DreadWorld Exclusive: 8 Questions with 'Treehouse' Director Michael G. Bartlett!

If you've been paying any attention to the site over the last month you've noticed that I've been pushing pretty hard for folks to see the new film from Michael G. Bartlett, Treehouse (Review HERE). While not a perfect film, Treehouse is one of those independent films that burrows it's way under your skin and sticks with you long after the credits role. A lot of that can be attributed to the films director, Michael G. Bartlett. After putting the horror world on notice with his previous film Zombie Diaries, he follows with Treehouse, a film that takes some rather common horror film tropes and turns them on their heads. In particular, the way Bartlett treats his leading lady (the fabulous Dana Melanie) stands in the face of horror film tradition. Bartlett was kind enough to sit down for a little bit and answer some (rather silly) questions from us.

8 Questions With Treehouse Director Michael G. Bartlett!

1. Tell us about your journey. What inspired you to be a film maker?

Michael G. Bartlett: "Firstly, I want to start by thanking you for your review and your observations on my female character, Lizzie.  I am not feminist/activist but I am very proud to have brought a strong female character to the screen, and in a film that passes the Bechdel test.  Now on to your question.  As a kid I was always very inspired by ‘unusual’ TV like Tales of the Unexpected and Alfred Hitchcock Presents.  I feel filmmaking/story-telling is a skill that develops when you are very young and are in that super impressionable and also accelerated learning phase.  In Chess, if you are not a Grandmaster by 16, your hopes of reaching the heights of the game are much lower, statistically.  Your ability to see and collect patterns and techniques subconsciously is very high when you are a child.  I think I learned a lot about tone, mood and pacing watching these shows obsessively between the ages of 8 and 16. The moment I saw Jacob’s Ladder, aged 17, was the moment I actively said 'I am going to make a film.'   People used to joke about it with me at University who knew nothing of my plans.  They all said 'You just sound like a director.'  It’s funny as I met Adi Shankar (producer of The Grey, Dredd, Machine Gun Preacher, Lone Survivor) in Los Angeles back at AFM in November and he said the same thing.  “Most directors don’t even sound like directors these days, but you really do” he said. For my Masters Degree, in 1999, I studied Artificial Intelligence.  We had this very inspirational lecturer from Michigan named Greg Werner.  He gave a big speech one day with some of the best advice I have ever heard: 'If you have a dream or something you’ve always wanted to do.  Go do it in your 20s.  Take risks, start that business, travel, take those loans out, whatever you need to do to make it happen.  Because if you fail and it all goes wrong – you still have your 30s and that is more than enough time to recover and have a “normal” life.'  That really stuck with me and the sleeping dragon began to kick. Then the pivotal moment came in 2001 when I saw Jeeper’s Creepers.  Such a great first half and then such a terrible second half.  I walked out of the cinema, turned to my best friend and said: 'That’s it.  I’ve had it.  I can do better than this.  I’m gonna make a film.'"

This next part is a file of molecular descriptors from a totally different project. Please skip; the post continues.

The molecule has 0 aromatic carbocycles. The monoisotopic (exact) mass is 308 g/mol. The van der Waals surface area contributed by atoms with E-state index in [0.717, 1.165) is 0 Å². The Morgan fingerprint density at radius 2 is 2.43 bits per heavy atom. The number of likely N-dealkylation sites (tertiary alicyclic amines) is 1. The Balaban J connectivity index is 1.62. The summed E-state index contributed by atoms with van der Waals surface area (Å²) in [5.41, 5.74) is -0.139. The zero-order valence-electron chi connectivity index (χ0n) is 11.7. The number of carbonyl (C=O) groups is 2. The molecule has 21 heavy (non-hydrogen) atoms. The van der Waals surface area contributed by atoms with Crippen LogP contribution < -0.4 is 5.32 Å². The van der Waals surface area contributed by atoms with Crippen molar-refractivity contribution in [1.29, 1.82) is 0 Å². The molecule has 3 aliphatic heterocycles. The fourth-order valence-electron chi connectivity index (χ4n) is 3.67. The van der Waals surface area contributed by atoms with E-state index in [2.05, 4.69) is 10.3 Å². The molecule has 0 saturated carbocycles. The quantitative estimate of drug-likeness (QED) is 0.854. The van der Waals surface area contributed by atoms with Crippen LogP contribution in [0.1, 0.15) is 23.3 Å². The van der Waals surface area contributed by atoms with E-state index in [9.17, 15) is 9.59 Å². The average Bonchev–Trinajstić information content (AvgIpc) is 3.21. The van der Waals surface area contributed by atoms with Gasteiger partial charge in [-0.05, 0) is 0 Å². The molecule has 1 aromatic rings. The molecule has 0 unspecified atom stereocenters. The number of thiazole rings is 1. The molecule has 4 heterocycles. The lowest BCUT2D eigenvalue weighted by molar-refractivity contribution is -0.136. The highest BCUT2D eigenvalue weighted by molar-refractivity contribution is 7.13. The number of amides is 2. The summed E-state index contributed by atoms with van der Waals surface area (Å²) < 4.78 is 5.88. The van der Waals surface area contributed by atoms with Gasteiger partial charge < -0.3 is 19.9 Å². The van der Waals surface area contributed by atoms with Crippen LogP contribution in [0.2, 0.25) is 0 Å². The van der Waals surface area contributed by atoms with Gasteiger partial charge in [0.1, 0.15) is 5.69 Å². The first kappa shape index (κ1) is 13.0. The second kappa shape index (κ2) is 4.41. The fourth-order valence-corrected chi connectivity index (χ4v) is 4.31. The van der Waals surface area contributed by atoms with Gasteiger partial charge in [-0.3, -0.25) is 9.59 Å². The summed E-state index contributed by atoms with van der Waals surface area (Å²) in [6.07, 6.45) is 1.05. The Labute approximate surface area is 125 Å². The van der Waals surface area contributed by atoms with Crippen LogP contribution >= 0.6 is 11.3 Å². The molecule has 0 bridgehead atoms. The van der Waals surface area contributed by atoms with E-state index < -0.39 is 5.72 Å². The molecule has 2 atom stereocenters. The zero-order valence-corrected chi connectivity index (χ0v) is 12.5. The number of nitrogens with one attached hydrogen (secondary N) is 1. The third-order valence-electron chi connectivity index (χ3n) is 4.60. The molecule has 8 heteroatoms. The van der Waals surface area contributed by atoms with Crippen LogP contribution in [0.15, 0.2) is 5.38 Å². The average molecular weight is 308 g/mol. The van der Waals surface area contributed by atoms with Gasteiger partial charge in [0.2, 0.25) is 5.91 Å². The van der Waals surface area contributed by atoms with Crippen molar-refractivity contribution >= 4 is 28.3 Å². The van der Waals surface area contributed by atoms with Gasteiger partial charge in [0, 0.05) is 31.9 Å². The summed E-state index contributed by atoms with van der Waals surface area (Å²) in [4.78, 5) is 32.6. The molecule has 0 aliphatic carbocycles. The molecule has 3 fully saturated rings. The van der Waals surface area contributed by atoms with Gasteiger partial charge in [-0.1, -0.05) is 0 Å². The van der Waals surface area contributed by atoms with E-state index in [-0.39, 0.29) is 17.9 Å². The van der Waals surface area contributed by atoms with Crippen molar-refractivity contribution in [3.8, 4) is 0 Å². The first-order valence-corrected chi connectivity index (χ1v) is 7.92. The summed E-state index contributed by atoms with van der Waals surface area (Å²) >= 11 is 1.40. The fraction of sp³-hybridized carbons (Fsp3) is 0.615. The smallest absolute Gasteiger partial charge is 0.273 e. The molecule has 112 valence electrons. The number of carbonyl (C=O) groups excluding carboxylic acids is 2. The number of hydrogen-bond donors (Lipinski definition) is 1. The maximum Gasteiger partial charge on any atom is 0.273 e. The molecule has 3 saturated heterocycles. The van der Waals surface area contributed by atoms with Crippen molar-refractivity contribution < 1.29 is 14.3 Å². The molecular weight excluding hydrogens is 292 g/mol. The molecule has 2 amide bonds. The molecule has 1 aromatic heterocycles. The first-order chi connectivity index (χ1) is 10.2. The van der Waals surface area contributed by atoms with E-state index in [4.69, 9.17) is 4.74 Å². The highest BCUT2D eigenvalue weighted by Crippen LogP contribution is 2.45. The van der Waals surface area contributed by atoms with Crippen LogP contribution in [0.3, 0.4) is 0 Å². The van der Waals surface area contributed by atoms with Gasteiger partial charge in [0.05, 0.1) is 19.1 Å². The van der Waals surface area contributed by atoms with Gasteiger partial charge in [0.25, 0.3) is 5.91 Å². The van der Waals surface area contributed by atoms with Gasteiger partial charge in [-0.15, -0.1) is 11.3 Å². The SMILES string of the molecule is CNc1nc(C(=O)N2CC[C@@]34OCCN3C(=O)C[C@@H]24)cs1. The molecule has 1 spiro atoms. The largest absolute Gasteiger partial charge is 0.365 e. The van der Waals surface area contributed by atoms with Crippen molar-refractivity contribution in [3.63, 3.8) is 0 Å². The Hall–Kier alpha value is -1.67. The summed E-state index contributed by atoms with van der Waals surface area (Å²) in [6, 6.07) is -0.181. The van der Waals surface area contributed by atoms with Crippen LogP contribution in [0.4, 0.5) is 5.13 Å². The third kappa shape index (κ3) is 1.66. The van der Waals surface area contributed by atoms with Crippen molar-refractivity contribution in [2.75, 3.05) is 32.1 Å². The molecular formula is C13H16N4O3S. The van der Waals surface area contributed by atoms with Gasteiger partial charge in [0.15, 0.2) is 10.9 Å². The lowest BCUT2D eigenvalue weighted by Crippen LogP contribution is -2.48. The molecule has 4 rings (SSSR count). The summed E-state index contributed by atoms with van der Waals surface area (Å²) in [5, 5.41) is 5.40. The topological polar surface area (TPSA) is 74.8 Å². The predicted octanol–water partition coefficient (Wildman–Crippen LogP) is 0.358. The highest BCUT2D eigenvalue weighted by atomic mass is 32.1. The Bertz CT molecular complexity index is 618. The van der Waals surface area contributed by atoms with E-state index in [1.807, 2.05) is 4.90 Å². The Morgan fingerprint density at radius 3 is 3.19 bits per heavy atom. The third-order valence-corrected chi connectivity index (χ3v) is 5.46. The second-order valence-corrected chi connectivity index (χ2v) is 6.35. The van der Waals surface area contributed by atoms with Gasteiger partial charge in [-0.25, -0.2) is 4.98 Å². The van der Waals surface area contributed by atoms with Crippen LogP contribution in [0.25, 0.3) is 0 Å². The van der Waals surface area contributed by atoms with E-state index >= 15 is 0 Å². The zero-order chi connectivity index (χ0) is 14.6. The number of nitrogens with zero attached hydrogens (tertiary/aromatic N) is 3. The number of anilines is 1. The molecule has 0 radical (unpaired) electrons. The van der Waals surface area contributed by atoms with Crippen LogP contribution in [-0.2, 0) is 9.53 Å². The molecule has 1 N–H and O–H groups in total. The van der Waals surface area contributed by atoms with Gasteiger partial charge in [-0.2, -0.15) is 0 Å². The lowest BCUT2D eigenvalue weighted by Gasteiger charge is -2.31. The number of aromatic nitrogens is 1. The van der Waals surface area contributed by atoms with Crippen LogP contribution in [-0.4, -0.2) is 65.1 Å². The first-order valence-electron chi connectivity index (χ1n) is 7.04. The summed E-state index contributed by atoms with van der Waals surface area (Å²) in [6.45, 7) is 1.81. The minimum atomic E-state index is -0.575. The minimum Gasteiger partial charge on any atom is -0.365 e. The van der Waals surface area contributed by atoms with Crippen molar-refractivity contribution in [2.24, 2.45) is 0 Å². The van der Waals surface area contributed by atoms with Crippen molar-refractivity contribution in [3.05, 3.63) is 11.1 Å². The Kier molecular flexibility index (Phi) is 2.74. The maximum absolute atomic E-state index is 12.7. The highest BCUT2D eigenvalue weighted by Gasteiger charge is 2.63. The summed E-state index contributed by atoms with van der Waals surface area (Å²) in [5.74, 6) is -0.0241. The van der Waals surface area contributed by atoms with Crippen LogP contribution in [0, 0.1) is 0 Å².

2. You filmed Treehouse in Missouri. As a native of the United States I have to ask...Missouri?

Michael G. Bartlett: "When I moved here from London a lot of my friends were making jokes about me taking up a career in agriculture as there was 'obviously no film business or IT industry in Missouri'.  When I first visited, the name only rang a bell to me for two reasons.  (1) A chick once got up in Jerry Springer during an argument and proclaimed “I’m from Missouri” before she smacked down another chick.  (2) The most devastating Tornado in history touched down in Missouri.  When I first went through Immigration on my first trip here, the Immigration Officer was laughing and warned me I was in for a huge culture shock. It would definitely be a big leap for any regular Londoner.  For me it was natural and I’ve never felt so at home.  I also had 11 years of visiting the place before I moved here so it was a gradual move.  The pace of life is laid back.  People here are welcoming and friendly.  Houses are cheap.  I love Americans in general but Missouri seems to be a state that still remembers why the country was founded and what the constitution is.  I think a lot of younger Americans are a little ignorant of history and romanticize Europe in a way that is not true to life.  People here still remember and keep it real.  I think the same way they do.  I love the old timers here.  I love not having to commute while crammed into an over-packed train carriage with hundreds of other people.  I’m not religious myself but I love the people of faith here and the strong community values they uphold.  Now Missouri does have its down sides.  Horribly hot summers, annoying Brown Recluse Spiders and Horrible Ice Storms.  But I’d never go back to the UK.  Also I live in the Branson/Springfield area.  This part of Missouri is not very much like the rest.  I’ve seen Rich Hill (wonderful documentary) and stuff shot in Independence, MO.  Those places are worlds apart from where I live.  Springfield is its own little world – it’s a happy, vibrant little city.  I’ve lived and worked all over the world.  Springfield, MO is a dream come true for me.  I jokingly refer to it as The Garden of Eden with my wife."

3. What about Treehouse attracted you to the script?